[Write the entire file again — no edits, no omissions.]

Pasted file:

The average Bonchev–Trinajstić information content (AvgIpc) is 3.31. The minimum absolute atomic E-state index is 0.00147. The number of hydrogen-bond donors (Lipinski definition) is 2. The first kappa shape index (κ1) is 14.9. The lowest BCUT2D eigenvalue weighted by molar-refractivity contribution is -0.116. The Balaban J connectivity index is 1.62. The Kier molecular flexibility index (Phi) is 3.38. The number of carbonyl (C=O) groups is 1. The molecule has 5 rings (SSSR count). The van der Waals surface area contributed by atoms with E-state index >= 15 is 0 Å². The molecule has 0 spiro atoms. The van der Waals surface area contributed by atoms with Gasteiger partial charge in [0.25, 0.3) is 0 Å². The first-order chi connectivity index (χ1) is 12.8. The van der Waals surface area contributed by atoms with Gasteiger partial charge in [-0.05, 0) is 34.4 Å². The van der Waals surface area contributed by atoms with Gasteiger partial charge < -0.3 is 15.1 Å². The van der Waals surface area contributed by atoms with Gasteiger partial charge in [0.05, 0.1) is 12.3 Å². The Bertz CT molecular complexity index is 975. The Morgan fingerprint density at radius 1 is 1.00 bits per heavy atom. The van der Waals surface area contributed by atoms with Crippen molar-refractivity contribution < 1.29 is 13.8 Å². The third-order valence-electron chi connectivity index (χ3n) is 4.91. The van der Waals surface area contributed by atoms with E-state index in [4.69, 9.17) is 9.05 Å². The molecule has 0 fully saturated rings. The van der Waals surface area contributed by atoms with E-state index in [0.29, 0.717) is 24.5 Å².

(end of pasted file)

The average Bonchev–Trinajstić information content (AvgIpc) is 3.31. The minimum absolute atomic E-state index is 0.00147. The number of hydrogen-bond donors (Lipinski definition) is 2. The first kappa shape index (κ1) is 14.9. The lowest BCUT2D eigenvalue weighted by molar-refractivity contribution is -0.116. The Balaban J connectivity index is 1.62. The Kier molecular flexibility index (Phi) is 3.38. The number of carbonyl (C=O) groups is 1. The molecule has 5 rings (SSSR count). The van der Waals surface area contributed by atoms with E-state index >= 15 is 0 Å². The molecule has 0 spiro atoms. The van der Waals surface area contributed by atoms with Gasteiger partial charge in [0.25, 0.3) is 0 Å². The first-order chi connectivity index (χ1) is 12.8. The van der Waals surface area contributed by atoms with Gasteiger partial charge in [-0.05, 0) is 34.4 Å². The van der Waals surface area contributed by atoms with Gasteiger partial charge < -0.3 is 15.1 Å². The van der Waals surface area contributed by atoms with Gasteiger partial charge in [0.05, 0.1) is 12.3 Å². The Bertz CT molecular complexity index is 975. The Morgan fingerprint density at radius 1 is 1.00 bits per heavy atom. The van der Waals surface area contributed by atoms with Crippen molar-refractivity contribution < 1.29 is 13.8 Å². The third-order valence-electron chi connectivity index (χ3n) is 4.91. The van der Waals surface area contributed by atoms with E-state index in [4.69, 9.17) is 9.05 Å². The molecule has 0 fully saturated rings. The van der Waals surface area contributed by atoms with E-state index in [0.29, 0.717) is 24.5 Å².